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Coronavirus Update: Possible Prison Releases, COSI Layoffs & More

Taijuan Moorman Taijuan Moorman Coronavirus Update: Possible Prison Releases, COSI Layoffs & More
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Keep up with regular news updates regarding Columbus and Ohio’s response to COVID-19 here.

As of Friday, April 3, Franklin County has 503 cases of COVID-19 of the state’s reported 3,312 cases. Ohio’s death count rose to 91, while the county remained at five.

Positive COVID-19 related news to end the week comes from Boston beer company Samuel Adams and its restaurant worker fund, and the encouraging numbers coming out of Ohio’s response to the outbreak. There is also some unfortunate news, including the laying off of over 80% of COSI’s employees.

38 Inmates Could Be Released

On Friday, Governor Mike DeWine announced that his office would be sending letters to county judges suggesting a number of inmates who should be let out early due to COVID-19 concerns inside state prisons and the inability for people to properly social distance in prisons.

The governor suggested 38 people — 23 women who are pregnant or have recently had a child, and 15 people who are 60 or over and are within 120 days of release — for potential release, leaving it up to the judge that presided over their case or a judge that now occupies that seat to make the decision.

The governor stated that inmates who have infractions and warrants in other states, or who have been convicted of murder, domestic violence, sexual assault and other violent crimes would not be released.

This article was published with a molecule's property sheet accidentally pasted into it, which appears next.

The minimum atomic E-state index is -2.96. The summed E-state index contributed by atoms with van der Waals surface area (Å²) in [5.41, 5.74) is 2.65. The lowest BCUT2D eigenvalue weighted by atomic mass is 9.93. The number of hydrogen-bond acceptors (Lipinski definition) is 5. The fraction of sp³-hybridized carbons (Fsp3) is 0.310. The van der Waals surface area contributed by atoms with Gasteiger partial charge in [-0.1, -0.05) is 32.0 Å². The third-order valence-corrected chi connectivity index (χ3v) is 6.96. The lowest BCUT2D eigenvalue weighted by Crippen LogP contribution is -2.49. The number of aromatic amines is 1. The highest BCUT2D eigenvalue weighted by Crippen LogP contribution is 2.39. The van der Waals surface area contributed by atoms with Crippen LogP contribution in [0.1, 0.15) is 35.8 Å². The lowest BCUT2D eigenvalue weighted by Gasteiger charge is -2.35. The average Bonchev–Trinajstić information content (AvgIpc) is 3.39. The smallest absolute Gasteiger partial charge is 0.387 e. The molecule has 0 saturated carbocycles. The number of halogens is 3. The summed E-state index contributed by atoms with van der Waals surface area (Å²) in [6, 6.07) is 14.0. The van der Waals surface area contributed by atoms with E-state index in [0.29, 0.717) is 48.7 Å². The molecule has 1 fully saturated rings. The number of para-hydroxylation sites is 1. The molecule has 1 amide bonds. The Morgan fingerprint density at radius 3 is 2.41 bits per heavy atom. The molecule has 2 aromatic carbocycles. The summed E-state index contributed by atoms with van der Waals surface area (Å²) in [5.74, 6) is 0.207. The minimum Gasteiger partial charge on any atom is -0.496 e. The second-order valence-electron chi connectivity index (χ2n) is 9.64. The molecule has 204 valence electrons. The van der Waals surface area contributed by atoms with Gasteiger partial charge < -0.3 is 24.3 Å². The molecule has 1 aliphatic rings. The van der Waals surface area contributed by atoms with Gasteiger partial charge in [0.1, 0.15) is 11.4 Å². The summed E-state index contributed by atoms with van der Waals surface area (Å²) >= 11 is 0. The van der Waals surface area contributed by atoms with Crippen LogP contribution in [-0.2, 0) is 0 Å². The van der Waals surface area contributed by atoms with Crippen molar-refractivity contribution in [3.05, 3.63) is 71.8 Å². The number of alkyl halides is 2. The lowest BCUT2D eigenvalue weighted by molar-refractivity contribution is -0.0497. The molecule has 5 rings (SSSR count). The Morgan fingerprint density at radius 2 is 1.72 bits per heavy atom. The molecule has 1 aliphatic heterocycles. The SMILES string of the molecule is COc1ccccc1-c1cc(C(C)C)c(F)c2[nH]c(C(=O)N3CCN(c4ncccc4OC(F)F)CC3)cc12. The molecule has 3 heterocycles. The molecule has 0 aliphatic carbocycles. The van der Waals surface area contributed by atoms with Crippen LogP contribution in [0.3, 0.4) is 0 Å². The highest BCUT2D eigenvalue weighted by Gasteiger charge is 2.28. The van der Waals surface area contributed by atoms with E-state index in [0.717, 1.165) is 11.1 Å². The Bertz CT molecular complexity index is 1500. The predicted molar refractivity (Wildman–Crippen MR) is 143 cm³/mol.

Hearings for these early releases would be held remotely, and victims and prosecutors would be notified and given the chance to provide a statement.

In response, ACLU Ohio Chief Lobbyist Gary Daniels said on Twitter Friday afternoon that Governor DeWine’s announcement of the possible release of 38 people was “hugely disappointing,” adding, “Ohio prisons are 10,000 above capacity. Ohio must act much quicker and much bolder.”

More Updates

The Columbus Dispatch is reporting that a federal judge denied the state of Ohio’s request on Thursday to delay an earlier order, which allows Ohio abortion clinics to provide abortions if necessary due to medical reasons or time sensitivity while a state health order preventing nonessential medical procedures to preserve personal protective equipment is in effect.

COSI announced on Friday the temporary layoff of over 80% of its overall workforce. The layoffs impact 98 of the center’s 145 full-time employees and all of its 125 part-time and temporary employees. COSI said it will continue to pay its portion of the healthcare premiums of laid-off employees who receive healthcare benefits through the end of June.

“Just a few weeks ago our team was celebrating being voted the number one science museum in the country. Now, we face the same unprecedented crisis that is confronting museums and businesses all over America,” said COSI President and CEO Dr. Frederic Bertley. “I am fraught with sadness for our fantastic team members who make COSI the great institution that it is, and are now the latest individuals impacted by this unforgiving pandemic.”

For more information on COVID-19 in Ohio, visit coronavirus.ohio.gov or call 1-833-4-ASK-ODH.

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